Texas judge seals case records after they turn up on TV news

Ahnalese Rushmann | Secret Courts | Quicklink | January 14, 2009
January 14, 2009

A Texas judge on Tuesday sealed the mental health records of a murder suspect, even though a local television station had obtained and aired portions of those same records the day before, reports the Austin American-Statesman.

You may wait a while for public records in Corpus Christi

Kathleen Cullinan | Freedom of Information | Quicklink | January 12, 2009
January 12, 2009

If a city can't hand over a copy of its public information policy in fewer than 15 days, one might wonder what hope there is for a legitimately complex request.

Beneath their sealed records, some offenders went back to jail

Kathleen Cullinan | Secret Courts | Quicklink | December 15, 2008
December 15, 2008

Hundreds of criminals in Texas whose records were sealed under a 2003 law have gone on to face new charges in the past two years, "including a handful" of cases of murder and rape, The Dallas Morning News reported today.

Texas law requires meeting agendas be specific

Hannah Bergman | Freedom of Information | Quicklink | October 21, 2008
October 21, 2008

The attorney general in Texas issued an opinion earlier this month saying government bodies need to issue detailed agendas before all meetings under the state’s open meeting law.

The opinion says agendas have to include the subjects that will be up for discussion at the meeting, even if no action will be taken on the items.

Court unseals more documents in secret El Paso corruption case

Rory Eastburg | Secret Courts | Feature | October 20, 2008
October 20, 2008

A federal court on Thursday denied a newspaper’s request to intervene and unseal records in a sweeping corruption investigation in El Paso, Tex., but agreed to unseal some of the documents in redacted form.

Post-Ike, Galveston mayor shuts down media access to city employees

Jason Wiederin | Newsgathering | Quicklink | September 16, 2008
September 16, 2008

The mayor of Galveston ordered city employees not to speak to the news media following the wave of destruction from Hurricane Ike, according to The Galveston County Daily News

At a press conference Monday, Mayor Lyda Ann Thomas would not say when the ban might be lifted. She said city employees, including the chiefs of the fire and police departments, were too busy to talk to reporters during the state of emergency.   

Reporter asked to leave Texas shelter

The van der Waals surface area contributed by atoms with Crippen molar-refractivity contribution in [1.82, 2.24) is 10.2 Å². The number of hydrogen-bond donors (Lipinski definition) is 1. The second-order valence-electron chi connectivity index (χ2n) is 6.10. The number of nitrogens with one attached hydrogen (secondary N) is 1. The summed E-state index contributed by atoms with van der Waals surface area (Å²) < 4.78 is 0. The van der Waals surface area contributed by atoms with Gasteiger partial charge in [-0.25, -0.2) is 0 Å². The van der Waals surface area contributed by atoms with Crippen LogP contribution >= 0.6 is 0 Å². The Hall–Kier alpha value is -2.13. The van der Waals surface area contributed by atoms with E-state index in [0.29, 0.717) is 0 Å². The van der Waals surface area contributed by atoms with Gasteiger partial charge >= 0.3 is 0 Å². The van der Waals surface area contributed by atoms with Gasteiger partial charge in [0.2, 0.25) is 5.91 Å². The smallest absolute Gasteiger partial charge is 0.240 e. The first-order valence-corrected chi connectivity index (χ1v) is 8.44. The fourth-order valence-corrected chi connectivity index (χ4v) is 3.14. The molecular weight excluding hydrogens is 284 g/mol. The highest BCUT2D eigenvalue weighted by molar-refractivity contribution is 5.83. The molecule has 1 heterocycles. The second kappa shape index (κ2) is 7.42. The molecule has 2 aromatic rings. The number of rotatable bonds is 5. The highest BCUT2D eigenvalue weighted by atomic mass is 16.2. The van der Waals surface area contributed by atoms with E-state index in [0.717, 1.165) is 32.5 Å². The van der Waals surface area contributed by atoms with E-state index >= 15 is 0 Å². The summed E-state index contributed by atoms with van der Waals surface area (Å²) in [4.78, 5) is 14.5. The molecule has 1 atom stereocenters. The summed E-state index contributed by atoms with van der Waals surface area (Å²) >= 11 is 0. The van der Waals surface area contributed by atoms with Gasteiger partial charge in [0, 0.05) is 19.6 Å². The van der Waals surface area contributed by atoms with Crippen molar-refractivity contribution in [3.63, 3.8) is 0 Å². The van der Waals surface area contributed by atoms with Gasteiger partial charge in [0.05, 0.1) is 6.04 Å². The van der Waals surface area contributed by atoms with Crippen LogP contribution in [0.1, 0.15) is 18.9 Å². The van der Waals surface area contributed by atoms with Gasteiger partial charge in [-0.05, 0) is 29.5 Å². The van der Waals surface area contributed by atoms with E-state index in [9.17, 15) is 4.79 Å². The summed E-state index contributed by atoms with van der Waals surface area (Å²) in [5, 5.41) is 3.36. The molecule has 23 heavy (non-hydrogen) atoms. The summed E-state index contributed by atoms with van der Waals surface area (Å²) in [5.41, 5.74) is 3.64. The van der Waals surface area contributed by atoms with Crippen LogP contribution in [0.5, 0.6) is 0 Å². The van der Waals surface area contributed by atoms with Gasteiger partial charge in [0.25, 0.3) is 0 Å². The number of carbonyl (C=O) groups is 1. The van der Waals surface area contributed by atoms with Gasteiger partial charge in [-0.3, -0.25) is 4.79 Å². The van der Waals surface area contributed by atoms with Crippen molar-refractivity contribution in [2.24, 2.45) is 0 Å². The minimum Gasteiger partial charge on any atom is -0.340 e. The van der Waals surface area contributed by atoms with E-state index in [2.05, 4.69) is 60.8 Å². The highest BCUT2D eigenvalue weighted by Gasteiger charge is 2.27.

Jason Wiederin | Newsgathering | Quicklink | September 15, 2008
September 15, 2008

A Galveston reporter who evacuated the city in the face of Hurricane Ike was asked to leave an Austin shelter Sunday, she wrote in a blog for The Galveston County Daily News, as the staff said it made them "very uncomfortable for a reporter to be inside."

Charges against journalist over maternity ward investigation dropped

Jason Wiederin | Newsgathering | Quicklink | September 15, 2008
September 15, 2008

Prosecutors will not pursue charges against a Texas journalist who was arrested last year while reporting a story on security in Amarillo hospitals, The Associated Press reported.

Court issues broad gag order in federal judge’s sex abuse trial

Rory Eastburg | Secret Courts | Feature | September 10, 2008
September 10, 2008

The judge presiding over the trial of United States District Judge Samuel Kent issued a broad gag order Friday, prohibiting court staff, lawyers and “all other witnesses expected to be called by either side” from giving out non-public information that could interfere with a fair trial.  

Kent was indicted in August on charges of abusive sexual contact and attempted aggravated sexual abuse.  He is the first federal judge to be indicted for federal sex crimes, and faces a maximum penalty of life in prison and a fine of $250,000. 

Government responds to media in largely hidden El Paso case

Jason Wiederin | Secret Courts | Feature | September 9, 2008
September 9, 2008

In response to a media group’s push for greater access to a sweeping public corruption investigation in El Paso, Texas, the U.S. Attorney’s Office for the Western District of Texas agreed Tuesday to make available some redacted transcripts, but opposed any broader order forcing transparency in the case.